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Pro Bono Spotlight - Whitley Johnson

"Pro bono work can also give young attorneys experience they may have to wait several years for."

Whitley Johnson is a first-year associate at Latham & Watkins, LLP, and a graduate of the University of Texas School of Law.

Though the first year of practice can be a major adjustment, Whitley began volunteering almost immediately after being barred by the State of Texas. “I am very grateful to be in a position to volunteer in my free time to help those who are unable to afford an attorney. I have witnessed family members firsthand growing up unable to afford attorneys in situations they needed one, so I try to use my skills and knowledge to help whenever I can.”

Pro bono work can also give young attorneys experiences they may have to wait several years for, such as the opportunity to work with more senior attorneys within their firm but outside of their practice group. Developing new skills, learning new areas of the law, and working with new attorneys can help younger associates build their practice. Whitley credits her volunteer work for enabling her to “ gain further confidence in my abilities, to think on my feet, improved my research skills, and furthered my communication skills.”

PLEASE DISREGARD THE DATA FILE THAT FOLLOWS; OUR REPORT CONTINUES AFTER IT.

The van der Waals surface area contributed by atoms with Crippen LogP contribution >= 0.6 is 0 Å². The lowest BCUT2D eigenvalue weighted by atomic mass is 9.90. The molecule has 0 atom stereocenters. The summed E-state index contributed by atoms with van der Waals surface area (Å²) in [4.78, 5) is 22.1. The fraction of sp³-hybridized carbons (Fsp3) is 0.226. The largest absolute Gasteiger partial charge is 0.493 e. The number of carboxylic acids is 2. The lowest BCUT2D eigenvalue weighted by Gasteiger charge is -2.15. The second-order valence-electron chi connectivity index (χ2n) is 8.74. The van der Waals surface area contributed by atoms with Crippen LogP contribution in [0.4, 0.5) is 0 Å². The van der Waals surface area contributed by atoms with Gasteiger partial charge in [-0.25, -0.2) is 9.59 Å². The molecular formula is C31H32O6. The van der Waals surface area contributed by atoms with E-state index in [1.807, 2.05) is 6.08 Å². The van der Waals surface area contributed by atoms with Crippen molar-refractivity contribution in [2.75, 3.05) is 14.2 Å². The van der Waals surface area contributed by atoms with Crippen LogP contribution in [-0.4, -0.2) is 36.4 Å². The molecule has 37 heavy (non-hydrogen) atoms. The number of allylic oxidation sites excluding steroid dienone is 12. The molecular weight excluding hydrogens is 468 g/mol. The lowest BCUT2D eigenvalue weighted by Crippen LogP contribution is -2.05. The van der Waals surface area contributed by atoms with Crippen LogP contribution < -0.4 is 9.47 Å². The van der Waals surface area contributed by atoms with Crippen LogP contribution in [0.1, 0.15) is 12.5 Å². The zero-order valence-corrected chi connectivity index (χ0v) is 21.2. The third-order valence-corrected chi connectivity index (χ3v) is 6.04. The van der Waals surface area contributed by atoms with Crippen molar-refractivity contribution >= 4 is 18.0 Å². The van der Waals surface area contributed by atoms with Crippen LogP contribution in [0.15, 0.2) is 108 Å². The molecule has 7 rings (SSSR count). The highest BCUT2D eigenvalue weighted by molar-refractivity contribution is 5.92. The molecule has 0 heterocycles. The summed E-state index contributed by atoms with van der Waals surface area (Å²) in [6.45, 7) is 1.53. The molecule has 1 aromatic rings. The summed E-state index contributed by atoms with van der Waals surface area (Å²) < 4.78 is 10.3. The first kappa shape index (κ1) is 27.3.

When asked for advice to first time pro bono attorneys Whitley had this to say “be confident in your skills, and although you may be far outside your typical day to day area of law, trust in your skills, and don’t be afraid to ask more senior attorneys for help.” “For me, the largest learning curve was communicating with clients “live” and thinking on my feet. I needed to learn to navigate the client’s questions in real-time, which was not a skill I had yet developed as a corporate associate doing most of my communication via email.”

Pro bono work can also be gratifying in several ways. “Other attorneys should take on pro bono cases and volunteer opportunities because you get to know clients on a personal level, and they are always so appreciative of your time.” “For corporate attorneys like me, volunteer work is a great opportunity to break out of the daily rut and shake things up by learning a different area of law.” On a more personal note, she states, “these cases have also taught me to be more aware and present of my privilege, to be grateful, and increase my empathy.”